Walking Hunting Areas

(Jamie) Welcome back to Farm Factor. Let’s join Kyle and Robin as they talk about the walk-in hunting areas at the 3i Show.
(Kyle) Hi this is Kyle Bauer. I have the opportunity to visit with Robin Jennison, long time friend. We’re out here in southwest Kansas right now, which is where he is originally from. But Robin you are now the Secretary of Wildlife and Parks for the State of Kansas. I wanted to take this opportunity to talk about your walk-in hunting areas because it affects both the city people that are listening as well as the farmers. That program’s been fairly successful. (Robin) Kyle it’s been a great program. We’ve got over a million acres of walk-in hunting which we are second only to South Dakota. South Dakota is up just shy of 1.5 million. Over the last couple of years, to add the walk-in hunting. We’ve got voluntary public access programs, where it’s a little bit different in that we do it as a ten-year contract and it’s a significant payment up front. And really it’s blended very well toward…out in this country where you have a circle and so you can put it on the corners of a circle and that qualifies you to get the major payment. But it doesn’t have to be on a circle and there are other opportunities. But in a state like Kansas where 97 percent of ground is held in private hands for people to have the opportunity to hunt, it’s going to take place on private land. And so that was really the genesis of the walk-in hunting program. That’s what we’re trying to build on and we are second in the nation. And there are people that come to Kansas and hunt that could go to Nebraska, but Nebraska does not have as vibrant of a program as we have and certainly South Dakota’s got a great program. They’ve had a lot of CRP come out, much more than we have. And we’ve heard some concerns up in South Dakota about the potential of their pheasant crop. Of course they’ve gone under the same…they’ve had the same issues over the last four years that we’ve had with the drought. And so, the last four years have not been the greatest pheasant hunting opportunities, but they’re coming back significantly and it’s a great time to really double up our efforts on increasing our program. (Kyle) What do you think the reason we’re seeing those numbers come back? I know up in our area, we’re seeing numbers come back. (Robin) With pheasant it’s totally moisture. With quail that’s part of it. But there has been a quail initiative in Kansas, I’m gonna say for five-six years. It started before I was secretary, so I’m not real sure on the length of time, it’s having some impact. It’s having some great impact. I was just talking to a fellow from Sedan, Kansas, which would have been…is some of the the great quail country in Kansas, and he is seeing more quail than he has seen for 19 years. And I’m hearing the same types of reports in quail country, so I think it’s more than just the rain. There were a lot of fescue grasses planted in quail areas, and we’re seeing a return to native grasses which is being very helpful for the quail. And so it’s habitat. I think this younger generation of farmers has been very willing to try to put that into their farming practices. There are a lot of opportunities to do habitat where it doesn’t cost you in the bottom line on your farming. In fact in some cases, it may improve it. We’ve got people that are in pasture areas that are taking out cedar trees, which is great in those particular areas, it would be prairie chicken. That’s great for the prairie chicken. And it makes them more money. We’ve had people talk about bringing water flow back into the creeks in their pastures by taking out cedar trees, so there’s a lot of things that agriculture can do as it relates to habitat that will pay them. (Kyle) We are visiting with Secretary of Wildlife and Parks, Robin Jennison. This is Kyle Bauer reporting.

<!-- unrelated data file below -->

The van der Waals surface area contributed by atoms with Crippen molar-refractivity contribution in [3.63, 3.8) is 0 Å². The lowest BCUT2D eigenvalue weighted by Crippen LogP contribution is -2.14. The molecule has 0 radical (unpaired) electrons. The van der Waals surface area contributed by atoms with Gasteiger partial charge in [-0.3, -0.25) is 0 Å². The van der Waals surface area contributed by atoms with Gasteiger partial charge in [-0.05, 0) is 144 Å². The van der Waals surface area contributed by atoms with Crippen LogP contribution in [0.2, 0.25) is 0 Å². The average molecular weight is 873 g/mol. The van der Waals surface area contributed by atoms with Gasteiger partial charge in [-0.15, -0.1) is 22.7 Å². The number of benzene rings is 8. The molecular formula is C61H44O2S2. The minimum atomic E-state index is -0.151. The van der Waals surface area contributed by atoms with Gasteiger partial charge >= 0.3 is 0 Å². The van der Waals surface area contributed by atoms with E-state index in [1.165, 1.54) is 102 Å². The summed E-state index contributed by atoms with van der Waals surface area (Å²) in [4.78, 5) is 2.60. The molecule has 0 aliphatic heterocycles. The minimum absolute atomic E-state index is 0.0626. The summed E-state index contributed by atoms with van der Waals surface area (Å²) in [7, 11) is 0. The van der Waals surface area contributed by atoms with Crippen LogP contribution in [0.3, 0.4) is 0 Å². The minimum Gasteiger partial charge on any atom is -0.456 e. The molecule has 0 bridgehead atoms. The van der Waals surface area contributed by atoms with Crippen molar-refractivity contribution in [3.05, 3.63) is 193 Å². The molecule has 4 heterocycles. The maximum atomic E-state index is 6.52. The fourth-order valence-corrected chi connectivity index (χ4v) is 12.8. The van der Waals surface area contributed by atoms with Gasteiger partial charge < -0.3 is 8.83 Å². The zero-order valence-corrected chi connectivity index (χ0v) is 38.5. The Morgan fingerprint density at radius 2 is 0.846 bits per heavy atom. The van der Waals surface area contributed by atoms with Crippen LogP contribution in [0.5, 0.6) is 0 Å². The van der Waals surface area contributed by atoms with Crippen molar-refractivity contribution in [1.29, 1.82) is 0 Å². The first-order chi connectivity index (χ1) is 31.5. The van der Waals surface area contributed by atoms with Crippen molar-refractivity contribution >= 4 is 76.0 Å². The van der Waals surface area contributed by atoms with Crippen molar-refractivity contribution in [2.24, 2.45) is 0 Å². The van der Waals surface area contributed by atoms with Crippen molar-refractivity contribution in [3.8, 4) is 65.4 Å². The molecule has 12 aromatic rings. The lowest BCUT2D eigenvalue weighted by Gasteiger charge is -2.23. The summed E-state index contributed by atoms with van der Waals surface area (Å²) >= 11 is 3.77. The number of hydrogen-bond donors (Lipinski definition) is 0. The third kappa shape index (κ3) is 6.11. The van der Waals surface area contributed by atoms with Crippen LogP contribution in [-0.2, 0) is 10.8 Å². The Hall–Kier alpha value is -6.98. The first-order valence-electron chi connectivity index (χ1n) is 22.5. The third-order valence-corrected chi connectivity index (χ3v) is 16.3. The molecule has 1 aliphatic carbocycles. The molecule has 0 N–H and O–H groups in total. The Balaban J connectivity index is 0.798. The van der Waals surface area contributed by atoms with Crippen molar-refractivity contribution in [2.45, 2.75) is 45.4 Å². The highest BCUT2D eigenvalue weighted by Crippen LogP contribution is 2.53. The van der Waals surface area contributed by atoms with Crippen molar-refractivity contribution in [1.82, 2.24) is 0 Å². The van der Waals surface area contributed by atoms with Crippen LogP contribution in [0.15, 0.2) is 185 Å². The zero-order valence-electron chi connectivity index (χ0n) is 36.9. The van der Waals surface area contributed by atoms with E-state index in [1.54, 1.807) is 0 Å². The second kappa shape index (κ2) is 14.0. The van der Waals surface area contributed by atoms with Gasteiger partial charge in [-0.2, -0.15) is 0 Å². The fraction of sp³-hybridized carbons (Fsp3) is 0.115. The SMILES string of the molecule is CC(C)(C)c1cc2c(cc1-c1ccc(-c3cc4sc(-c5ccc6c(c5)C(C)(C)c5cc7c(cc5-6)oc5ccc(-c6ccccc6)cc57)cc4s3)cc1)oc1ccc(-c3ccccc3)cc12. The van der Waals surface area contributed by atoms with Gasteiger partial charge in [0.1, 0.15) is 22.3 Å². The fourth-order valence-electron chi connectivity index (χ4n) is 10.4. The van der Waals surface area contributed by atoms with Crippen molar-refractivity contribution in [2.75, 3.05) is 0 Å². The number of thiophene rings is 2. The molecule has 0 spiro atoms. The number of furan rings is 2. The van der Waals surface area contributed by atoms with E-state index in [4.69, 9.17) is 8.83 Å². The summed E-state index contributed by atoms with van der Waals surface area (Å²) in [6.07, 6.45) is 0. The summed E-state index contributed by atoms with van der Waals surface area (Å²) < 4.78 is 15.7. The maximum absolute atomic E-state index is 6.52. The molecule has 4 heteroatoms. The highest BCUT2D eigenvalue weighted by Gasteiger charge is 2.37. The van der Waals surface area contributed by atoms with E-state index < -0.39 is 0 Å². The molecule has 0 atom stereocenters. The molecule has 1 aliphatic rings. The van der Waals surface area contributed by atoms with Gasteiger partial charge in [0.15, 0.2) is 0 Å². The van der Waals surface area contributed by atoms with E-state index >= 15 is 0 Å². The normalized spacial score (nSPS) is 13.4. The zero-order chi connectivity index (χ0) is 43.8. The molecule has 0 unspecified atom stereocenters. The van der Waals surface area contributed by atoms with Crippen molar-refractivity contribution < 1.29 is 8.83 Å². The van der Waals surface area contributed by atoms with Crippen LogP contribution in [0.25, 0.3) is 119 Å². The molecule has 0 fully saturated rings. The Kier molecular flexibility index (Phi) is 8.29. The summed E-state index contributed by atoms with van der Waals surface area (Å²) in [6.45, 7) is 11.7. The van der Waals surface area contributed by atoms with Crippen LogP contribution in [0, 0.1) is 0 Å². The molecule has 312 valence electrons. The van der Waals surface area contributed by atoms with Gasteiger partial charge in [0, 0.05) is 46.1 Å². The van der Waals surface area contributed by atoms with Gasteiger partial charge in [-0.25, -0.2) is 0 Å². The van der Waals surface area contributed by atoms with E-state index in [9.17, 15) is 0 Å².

(Jamie) Thanks, Kyle. Folks, it’s time to grab a cup of coffee, but don’t go far away – next up is this week’s Kansas Soybean Report.

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